The information provided on this page is updated as of 10/26/2020. Earnest reserves the right to change, pause, or terminate product offerings at any time without notice. Earnest loans are originated by Earnest Operations LLC. California Finance Lender License 6054788. NMLS # 1204917. Earnest Operations LLC is located at 302 2nd Street, Suite 401N, San Francisco, CA 94107. Terms and Conditions apply. Visit https://www.earnest.com/terms-of-service, email us at [email protected], or call 888-601-2801 for more information on our student loan refinance product.
© 2020 Earnest LLC. All rights reserved. Earnest LLC and its subsidiaries, including Earnest Operations LLC, are not sponsored by or agencies of the United States of America.
3 Important Disclosures for Laurel Road.
Laurel Road Disclosures
All credit products are subject to credit approval.
Laurel Road began originating student loans in 2013 and has since helped thousands of professionals with undergraduate and postgraduate degrees consolidate and refinance more than $4 billion in federal and private school loans. Laurel Road also offers a suite of online graduate school loan products and personal loans that help simplify lending through customized technology and personalized service. In April 2019, Laurel Road was acquired by KeyBank, one of the nation’s largest bank-based financial services companies. Laurel Road is a brand of KeyBank National Association offering online lending products in all 50 U.S. states, Washington, D.C., and Puerto Rico. All loans are provided by KeyBank National Association, a nationally chartered bank. Member FDIC. For more information, visit www.laurelroad.com.
As used throughout these Terms & Conditions, the term “Lender” refers to KeyBank National Association and its affiliates, agents, guaranty insurers, investors, assigns, and successors in interest.
Assumptions: Repayment examples above assume a loan amount of $10,000 with repayment beginning immediately following disbursement. Repayment examples do not include the 0.25% AutoPay Discount.
Annual Percentage Rate (“APR”): This term represents the actual cost of financing to the borrower over the life of the loan expressed as a yearly rate.
Interest Rate: A simple annual rate that is applied to an unpaid balance.
Variable Rates: The current index for variable rate loans is derived from the one-month London Interbank Offered Rate (“LIBOR”) and changes in the LIBOR index may cause your monthly payment to increase. Borrowers who take out a term of 5, 7, or 10 years will have a maximum interest rate of 9%, those who take out a 15 or 20-year variable loan will have a maximum interest rate of 10%.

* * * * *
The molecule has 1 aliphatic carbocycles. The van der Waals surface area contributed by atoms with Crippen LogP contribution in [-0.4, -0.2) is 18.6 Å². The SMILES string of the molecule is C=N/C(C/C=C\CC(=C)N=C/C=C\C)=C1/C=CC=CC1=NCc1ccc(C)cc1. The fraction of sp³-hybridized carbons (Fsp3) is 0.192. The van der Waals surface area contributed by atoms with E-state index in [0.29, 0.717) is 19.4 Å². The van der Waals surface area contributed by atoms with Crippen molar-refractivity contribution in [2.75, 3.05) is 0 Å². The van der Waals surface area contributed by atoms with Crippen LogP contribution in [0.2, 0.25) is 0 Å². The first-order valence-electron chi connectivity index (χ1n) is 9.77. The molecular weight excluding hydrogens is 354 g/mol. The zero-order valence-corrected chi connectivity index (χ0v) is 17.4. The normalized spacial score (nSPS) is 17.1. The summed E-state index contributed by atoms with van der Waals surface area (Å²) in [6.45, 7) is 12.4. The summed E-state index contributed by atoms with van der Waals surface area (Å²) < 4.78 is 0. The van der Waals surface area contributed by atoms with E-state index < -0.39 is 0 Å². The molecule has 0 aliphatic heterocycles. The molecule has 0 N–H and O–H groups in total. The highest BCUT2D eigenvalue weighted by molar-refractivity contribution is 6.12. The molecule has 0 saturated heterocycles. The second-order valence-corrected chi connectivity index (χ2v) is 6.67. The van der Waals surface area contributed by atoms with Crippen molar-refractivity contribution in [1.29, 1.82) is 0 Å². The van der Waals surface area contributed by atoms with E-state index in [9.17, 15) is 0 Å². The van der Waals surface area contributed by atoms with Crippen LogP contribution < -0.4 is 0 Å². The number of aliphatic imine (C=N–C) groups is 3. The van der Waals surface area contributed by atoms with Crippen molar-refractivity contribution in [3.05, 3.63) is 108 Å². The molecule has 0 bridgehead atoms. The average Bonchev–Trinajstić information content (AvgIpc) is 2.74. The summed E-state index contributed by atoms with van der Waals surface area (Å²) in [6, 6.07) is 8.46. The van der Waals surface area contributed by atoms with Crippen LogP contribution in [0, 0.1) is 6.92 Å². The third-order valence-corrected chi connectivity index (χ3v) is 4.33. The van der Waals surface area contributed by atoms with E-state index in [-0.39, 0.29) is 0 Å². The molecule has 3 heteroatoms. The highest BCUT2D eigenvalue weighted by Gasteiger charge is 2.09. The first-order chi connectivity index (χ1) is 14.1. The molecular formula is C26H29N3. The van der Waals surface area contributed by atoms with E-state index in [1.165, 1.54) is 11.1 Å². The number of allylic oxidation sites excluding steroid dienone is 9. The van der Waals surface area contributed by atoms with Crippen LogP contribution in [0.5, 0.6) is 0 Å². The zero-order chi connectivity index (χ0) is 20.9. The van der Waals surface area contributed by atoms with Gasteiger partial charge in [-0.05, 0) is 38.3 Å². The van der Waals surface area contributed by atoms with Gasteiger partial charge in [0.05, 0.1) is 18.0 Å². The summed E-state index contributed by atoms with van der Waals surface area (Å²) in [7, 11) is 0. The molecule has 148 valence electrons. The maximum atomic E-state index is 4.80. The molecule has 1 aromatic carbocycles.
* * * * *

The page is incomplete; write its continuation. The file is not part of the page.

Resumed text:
KEYBANK NATIONAL ASSOCIATION RESERVES THE RIGHT TO MODIFY OR DISCONTINUE PRODUCTS AND BENEFITS AT ANY TIME WITHOUT NOTICE.
This information is current as of January 4, 2021. Information and rates are subject to change without notice.
4 Important Disclosures for SoFi.
5 Important Disclosures for LendKey.
Refinancing via LendKey.com is only available for applicants with qualified private education loans from an eligible institution. Loans that were used for exam preparation classes, including, but not limited to, loans for LSAT, MCAT, GMAT, and GRE preparation, are not eligible for refinancing with a lender via LendKey.com. If you currently have any of these exam preparation loans, you should not include them in an application to refinance your student loans on this website. Applicants must be either U.S. citizens or Permanent Residents in an eligible state to qualify for a loan. Certain membership requirements (including the opening of a share account and any applicable association fees in connection with membership) may apply in the event that an applicant wishes to accept a loan offer from a credit union lender. Lenders participating on LendKey.com reserve the right to modify or discontinue the products, terms, and benefits offered on this website at any time without notice. LendKey Technologies, Inc. is not affiliated with, nor does it endorse, any educational institution.
Subject to floor rate and may require the automatic payments be made from a checking or savings account with the lender. The rate reduction will be removed and the rate will be increased by 0.25% upon any cancellation or failed collection attempt of the automatic payment and will be suspended during any period of deferment or forbearance. As a result, during the forbearance or suspension period, and/or if the automatic payment is canceled, any increase will take the form of higher payments. The lowest advertised variable APR is only available for loan terms of 5 years and is reserved for applicants with FICO scores of at least 810.
As of 01/26/2021 student loan refinancing rates range from 1.92% APR – 5.25% Variable APR with AutoPay and 2.95% – APR – 8.28% Fixed APR with AutoPay.